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© St. Petersburg Times, published October 23, 2002
SAN FRANCISCO -- They have become a distraction. An annoying hindrance to our fascination with power and celebrity.
Barry Bonds is doing all he can to make this a World Series of sound bytes and highlights, but the Angels keep getting in the way.
He crushes a ball? The Angels line one in the gap. He stands and admires his power? The Angels put their baserunners in motion.
He chases records?
The Angels win games.
Maybe there is a lesson here. Perhaps a reminder of what this game should be. We have been mesmerized by the home run and seduced by the gaudy.
Baseball, in recent seasons, has become an exercise in extremes. Can you top this? Can you afford him? Can you believe that?
Then along comes Anaheim. A team with more finesse than flash. A team short on history, sophistication and bobbleheads on eBay auctions.
A team, today, two victories away from the winning the World Series.
Bonds was at it again Tuesday in Game 3. He homered for the third consecutive game, the first time a player has done that in his Series debut.
We are told his ninth-inning blast in Game 2 was measured at 485 feet. His drive to centerfield in Game 3 went 437 feet.
Yet in our rush to measure the length of his home runs, we have failed to measure the depth of Anaheim's talent.
Tuesday, the Angels were everything the Giants were not.
They were smart. They were aggressive. They were a team.
Anaheim got contributions up and down the lineup. It got five innings from its starting pitcher and continued excellence from its bullpen.
In short, it played the same way it has for six months.
"I think what this team has done is it hasn't changed its style of play the entire season," manager Mike Scioscia said. "You don't change for a big game or a big series.
"You bring your best game every day. When you do that, you get used to playing that way. The best way to slay a dragon is to keep attacking it every day you're out there."
The Angels are a rarity in the American League.
In a league that values sluggers, the Angels have a group of gamers. They steal bases. They drop bunts. They hit behind the runner. The Angels force opponents into mistakes. They force themselves to execute.
"Mike Scioscia is a National League manager," Angels first baseman Scott Spiezio said. "He is very aggressive. And the great thing is he's stayed aggressive in the postseason. That's why we're here. We're aggressive on the basepaths. It's something a lot of us had to get used to.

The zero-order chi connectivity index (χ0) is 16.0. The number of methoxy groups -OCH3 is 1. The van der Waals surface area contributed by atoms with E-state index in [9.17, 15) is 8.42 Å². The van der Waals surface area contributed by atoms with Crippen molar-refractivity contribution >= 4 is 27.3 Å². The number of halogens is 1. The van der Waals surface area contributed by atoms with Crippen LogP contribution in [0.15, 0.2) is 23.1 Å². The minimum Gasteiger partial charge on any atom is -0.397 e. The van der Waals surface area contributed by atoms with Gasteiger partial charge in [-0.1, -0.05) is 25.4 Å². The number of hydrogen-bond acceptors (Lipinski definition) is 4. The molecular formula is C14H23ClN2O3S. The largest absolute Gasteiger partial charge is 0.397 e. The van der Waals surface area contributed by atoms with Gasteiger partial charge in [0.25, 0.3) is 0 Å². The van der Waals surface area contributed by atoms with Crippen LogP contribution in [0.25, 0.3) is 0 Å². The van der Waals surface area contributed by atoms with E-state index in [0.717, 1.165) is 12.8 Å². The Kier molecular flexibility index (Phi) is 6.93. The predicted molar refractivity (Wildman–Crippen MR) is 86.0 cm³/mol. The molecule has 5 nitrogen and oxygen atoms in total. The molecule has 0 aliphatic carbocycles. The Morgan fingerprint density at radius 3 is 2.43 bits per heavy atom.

"But we've gotten used to it in a hurry, and it's worked out for us."
For as long as they have been around, the Angels have lived in the shadows. They were famous more for their shortcomings than achievements.
They were ignored nationally and snubbed in their own community.
Who needed the Angels when the Dodgers were just up the road on I-405?
Los Angeles had history. It had titles. Most annoying of all, it had a Dodger way of doing things.
Now there is an Angel way of doing things.
These Angels fly on the bases. They dive in the outfield. The shortstop looks like the punk from around the block, and the closer looks like the bully from some cell block.
"We're aggressive, but it's not something we talk about much," centerfielder Darin Erstad said. "It's just what we do."
They are unsung and unassuming. And that is part of their appeal.
Scioscia grew up in the Dodgers organization and was famous for his hellbent style of play. Still, he insists it was not his aim to mold the Angels in his image.
"A manager's philosophy, for me, is neither here nor there," Scioscia said. "It's what can your team do? What can they accomplish? Are they a team that has power from one to nine in the order and you really want them to wait for pitches to hit, hopefully drive the ball, not run into outs on the bases?
"Or are you a team with limited power that you have to play a little more aggressively to get the offense you need?"
For the past two days, the talk of the ballpark was juiced baseballs. As if Anaheim's 11-run explosion in Game 2 could not otherwise be explained.
So the Angels returned in Game 3 and put another 10 runs on the board without hitting a home run.
The Angels did it by putting runners in motion in the early innings. They did it with hitters going the opposite way for bloop singles.
Every starter, other than pitcher Ramon Ortiz, hit safely in Game 3, and seven of the eight had at least one RBI.
It is true no one in the Anaheim dugout has even a fraction of Bonds' star appeal.
And somehow, this morning, that seems like a compliment.